my syllabus is a quarto

As some of you know, I am the queen of folding exercises. It’s the only way to understand early modern book formats, and I like puttering around coming up with better ways to demonstrate this to my students and even to my blog readers (see here and, most recently, here). Because it’s that time of year when I get my syllabus in order and because, thanks to my week at Rare Book School’s Introduction to the Principles of Bibliographical Description, I have format on my brain, it suddenly dawned on me that instead of just handing out my one-sheet syllabus (the bulk of my syllabus is online), I could hand it out as a folding exercise!

And so, after much fiddling with Word (which really isn’t the right tool for this sort of thing), I have at long last produced my syllabus in quarto format!

I’m pretty crazily excited about this. I didn’t number the pages of the syllabus, because that would be giving the game away, but I did try to include lots of hints to figure out what order the pages go in: there are signature marks on the second and third leaves, lots of numbered sequences, and a clear title page. I’ll let you know how it goes in class. I had fun, if nothing else, but I think it might help us start a semester-long conversation about the physical properties of texts.

If you want to examine it more closely, a pdf of it is here; just print as double-sided to try it out yourself. And if you want to make your own quarto syllabus (or quarto text), I made up a Word template that will make it a bit easier for you. Take it, use it, and have fun folding!

DIY newsbook

No, I don’t mean it’s time to write your own news sheet newsbook. It’s time to fold your ownnewsbook! Why would you want to do this? Well, for one thing, it’s a handy way to understand and demonstrate to others the general principle of early modern format: multiple pages are printed onto a single sheet in the correct order so that when folded, they appear sequentially. It’s like magic! Or, um, folding.

Above is a numbered example of the same newsbook that I used as an image in my last post. The red numbers are page numbers: folded in the right way, you’d get an 8-page booklet in the order indicated. But if you look closely, you’ll see that the actual news sheet doesn’t have page numbers. Instead, there are signatures: at the bottom of the first page is a tiny, blotted “L”; at the bottom of the 5th page is a tiny “L3″ (the “L2″ has been cut off at some point when the page was trimmed). These are signature marks that count off by leaves. What’s a leaf, you ask? It’s a physical unit of paper: when you turn the page in a book, you are actually turning a leaf of paper. Early modern printers would have thought in terms of sheets and leaves, not pages, when they were figuring out how to print a work. Depending on the imposition (how the text is laid out on the sheet), you could end up with different numbers of leaves: 1, 2, 4, 8, 12, 16, 24. A quarto imposition results in a sheet of paper being turned into 4 leaves; there are 2 pages to each leaf (a recto side and a verso side), so there are 8 pages in all. The blue letters and numbers show the signatures. One thing that throws off beginners is understanding how recto and verso relate to each other. They do not mean right and left but front and back. When this pamphlet is open so that the 5th page is on the right-hand side of the opening, and the 4th page is on the left-hand side, the 5th page is the recto side of the third leaf in this gathering (L5r, for short), and the 4th page is the verso side of the second leaf in this gathering (L4v). Gatherings are numbered (well, lettered) in order so that the printed sheets of paper can be assembled in the right order in the final book. This is the “L” gathering, and it would be preceded by the “K” gathering and followed by the “M.” Once you start thinking in terms of leaves and gatherings, which are the units that are most helpful for printers, rather than pages, which are primarily useful for readers, it’s pretty easy to keep it all straight.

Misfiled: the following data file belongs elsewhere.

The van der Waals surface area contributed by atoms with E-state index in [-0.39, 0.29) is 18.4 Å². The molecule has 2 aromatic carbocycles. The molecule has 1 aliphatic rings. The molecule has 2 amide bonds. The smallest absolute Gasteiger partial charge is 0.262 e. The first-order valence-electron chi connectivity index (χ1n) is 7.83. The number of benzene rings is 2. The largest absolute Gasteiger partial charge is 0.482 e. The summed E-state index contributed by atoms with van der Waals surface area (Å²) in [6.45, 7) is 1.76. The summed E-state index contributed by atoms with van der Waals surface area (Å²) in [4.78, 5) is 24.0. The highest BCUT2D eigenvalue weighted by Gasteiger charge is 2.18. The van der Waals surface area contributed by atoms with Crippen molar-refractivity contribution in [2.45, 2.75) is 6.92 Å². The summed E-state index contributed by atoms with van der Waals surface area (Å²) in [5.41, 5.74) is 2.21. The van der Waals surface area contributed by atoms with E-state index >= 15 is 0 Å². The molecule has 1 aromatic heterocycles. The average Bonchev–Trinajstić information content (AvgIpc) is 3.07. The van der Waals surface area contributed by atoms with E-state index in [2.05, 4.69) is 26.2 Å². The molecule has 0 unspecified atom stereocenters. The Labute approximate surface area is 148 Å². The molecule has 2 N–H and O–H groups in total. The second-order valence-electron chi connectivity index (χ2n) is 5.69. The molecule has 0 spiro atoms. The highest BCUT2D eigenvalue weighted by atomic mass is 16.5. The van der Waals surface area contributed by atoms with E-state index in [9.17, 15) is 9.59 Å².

You can follow this link and print off the two images as a single sheet of paper (or print separately, of course, and then run them through a copier to make it two-sided) and practice folding it as a quarto yourself. When you’re done, you can try folding it into a tiny little pressman’s cap, following the instructions that appear in this lovely piece, “The Newspaper Man is Defunct,” from The Cape Cod today.

By the way, my syllabus is now done(ish) and can be found online in pdf form.

Correction: The spelling of recto has been changed to reflect its actual spelling. Oops.
Correction 2: I have corrected my usage of “news sheet” to reflect the more accurate term “newsbook” throughout the post. See the comments below for an explanation of the difference between the two!